Background: Intensive care unit (ICU)-acquired weakness (ICU-AW) and ICU-acquired diaphragm dysfunction (ICU-DD) occur frequently in mechanically ventilated (MV) patients. It is unknown whether they have different risk factors and different impacts on outcome. This study was designed to (1) describe the respective risk factors associated with ICU-AW and severe ICU-DD and (2) evaluate the respective impact of ICU-AW and severe ICU-DD on outcome.
Methods: Post hoc analysis of two prospective cohort studies conducted in two ICUs. In patients mechanically ventilated for at least 24 h undergoing a first spontaneous breathing trial, severe ICU-DD was defined as diaphragm twitch pressure < 7 cmH2O and ICU-AW was defined as Medical Research Council Score < 48.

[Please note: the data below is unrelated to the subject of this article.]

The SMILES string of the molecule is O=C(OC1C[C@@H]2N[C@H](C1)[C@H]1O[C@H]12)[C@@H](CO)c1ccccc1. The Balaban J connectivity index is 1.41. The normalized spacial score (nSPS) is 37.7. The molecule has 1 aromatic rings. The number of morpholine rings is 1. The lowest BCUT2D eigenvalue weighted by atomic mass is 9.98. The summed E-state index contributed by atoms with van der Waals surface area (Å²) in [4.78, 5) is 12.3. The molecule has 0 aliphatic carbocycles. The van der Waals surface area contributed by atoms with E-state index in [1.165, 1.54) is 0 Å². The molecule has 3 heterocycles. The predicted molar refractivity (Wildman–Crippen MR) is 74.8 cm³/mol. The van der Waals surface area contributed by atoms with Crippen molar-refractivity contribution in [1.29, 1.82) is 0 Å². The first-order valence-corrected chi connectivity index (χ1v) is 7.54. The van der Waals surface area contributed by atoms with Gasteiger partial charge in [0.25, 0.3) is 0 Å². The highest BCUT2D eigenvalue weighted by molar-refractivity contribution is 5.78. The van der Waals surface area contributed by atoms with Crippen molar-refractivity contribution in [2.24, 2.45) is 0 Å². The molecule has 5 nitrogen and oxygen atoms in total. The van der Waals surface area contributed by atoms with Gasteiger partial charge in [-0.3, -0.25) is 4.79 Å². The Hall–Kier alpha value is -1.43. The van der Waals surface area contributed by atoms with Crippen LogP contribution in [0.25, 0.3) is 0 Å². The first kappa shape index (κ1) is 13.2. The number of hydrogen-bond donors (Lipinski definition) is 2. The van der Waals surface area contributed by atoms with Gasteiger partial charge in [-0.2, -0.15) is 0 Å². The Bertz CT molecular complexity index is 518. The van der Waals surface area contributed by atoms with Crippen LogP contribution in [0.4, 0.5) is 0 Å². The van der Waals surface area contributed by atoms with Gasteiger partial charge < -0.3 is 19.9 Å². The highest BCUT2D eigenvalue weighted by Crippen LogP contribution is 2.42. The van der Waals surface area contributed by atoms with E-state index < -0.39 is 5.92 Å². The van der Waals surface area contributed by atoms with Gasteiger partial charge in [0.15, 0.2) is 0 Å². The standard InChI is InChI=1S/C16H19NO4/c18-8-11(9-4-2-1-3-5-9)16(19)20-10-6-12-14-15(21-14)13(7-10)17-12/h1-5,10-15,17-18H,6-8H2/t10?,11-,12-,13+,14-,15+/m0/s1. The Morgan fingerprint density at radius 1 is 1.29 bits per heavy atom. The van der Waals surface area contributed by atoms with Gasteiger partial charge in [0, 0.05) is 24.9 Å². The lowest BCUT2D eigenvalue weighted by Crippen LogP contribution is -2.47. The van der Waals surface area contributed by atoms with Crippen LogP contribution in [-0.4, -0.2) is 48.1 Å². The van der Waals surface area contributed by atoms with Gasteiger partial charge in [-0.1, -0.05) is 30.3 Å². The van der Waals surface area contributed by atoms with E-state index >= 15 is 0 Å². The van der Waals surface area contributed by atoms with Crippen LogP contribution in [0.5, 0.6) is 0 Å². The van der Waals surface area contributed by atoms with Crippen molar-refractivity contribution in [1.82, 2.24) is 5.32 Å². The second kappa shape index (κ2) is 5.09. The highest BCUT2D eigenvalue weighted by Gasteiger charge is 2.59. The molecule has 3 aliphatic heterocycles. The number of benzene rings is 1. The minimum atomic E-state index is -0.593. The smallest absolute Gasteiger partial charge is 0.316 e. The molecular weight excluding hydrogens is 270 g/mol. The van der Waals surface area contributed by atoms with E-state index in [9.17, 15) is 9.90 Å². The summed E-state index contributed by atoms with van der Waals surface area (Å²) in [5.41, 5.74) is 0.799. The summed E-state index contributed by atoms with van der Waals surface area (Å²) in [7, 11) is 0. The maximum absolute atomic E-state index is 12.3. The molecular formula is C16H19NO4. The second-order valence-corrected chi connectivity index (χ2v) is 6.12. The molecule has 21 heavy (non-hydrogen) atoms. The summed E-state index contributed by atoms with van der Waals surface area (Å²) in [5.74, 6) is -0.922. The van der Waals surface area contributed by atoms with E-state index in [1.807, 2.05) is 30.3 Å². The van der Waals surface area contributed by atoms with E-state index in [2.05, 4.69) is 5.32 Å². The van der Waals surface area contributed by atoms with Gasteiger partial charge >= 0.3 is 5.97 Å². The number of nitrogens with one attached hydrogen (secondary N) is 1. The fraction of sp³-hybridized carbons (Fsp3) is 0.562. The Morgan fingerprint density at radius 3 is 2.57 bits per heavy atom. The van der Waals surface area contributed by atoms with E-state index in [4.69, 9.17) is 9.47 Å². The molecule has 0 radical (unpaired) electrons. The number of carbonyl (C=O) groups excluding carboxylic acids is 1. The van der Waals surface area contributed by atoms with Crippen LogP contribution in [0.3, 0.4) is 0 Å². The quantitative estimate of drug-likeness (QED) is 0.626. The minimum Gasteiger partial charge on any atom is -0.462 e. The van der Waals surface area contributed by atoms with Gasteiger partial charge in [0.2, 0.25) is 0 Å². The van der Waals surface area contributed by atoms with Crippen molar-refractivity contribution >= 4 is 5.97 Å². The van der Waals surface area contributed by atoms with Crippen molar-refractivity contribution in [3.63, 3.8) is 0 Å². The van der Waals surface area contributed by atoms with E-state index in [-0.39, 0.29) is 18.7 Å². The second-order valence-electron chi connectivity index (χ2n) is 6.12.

Results: One hundred sixteen patients were assessed. Factors independently associated with severe ICU-DD were age, longer duration of MV, and exposure to sufentanil, and those factors associated with ICU-AW were longer duration of MV and exposure to norepinephrine. Severe ICU-DD (OR 3.56, p = 0.008), but not ICU-AW, was independently associated with weaning failure (59%). ICU-AW (OR 4.30, p = 0.033), but not severe ICU-DD, was associated with ICU mortality. Weaning failure and mortality rate were higher in patients with both severe ICU-DD and ICU-AW (86% and 39%, respectively) than in patients with either severe ICU-DD (64% and 0%) or ICU-AW (63% and 13%).
Conclusion: Severe ICU-DD and ICU-AW have different risk factors and different impacts on weaning failure and mortality. The impact of the combination of ICU-DD and ICU-AW is more pronounced than their individual impact.
Keywords: Diaphragm; Intensive care unit; Magnetic stimulation; Mechanical ventilation; Muscles; Weakness; Weaning.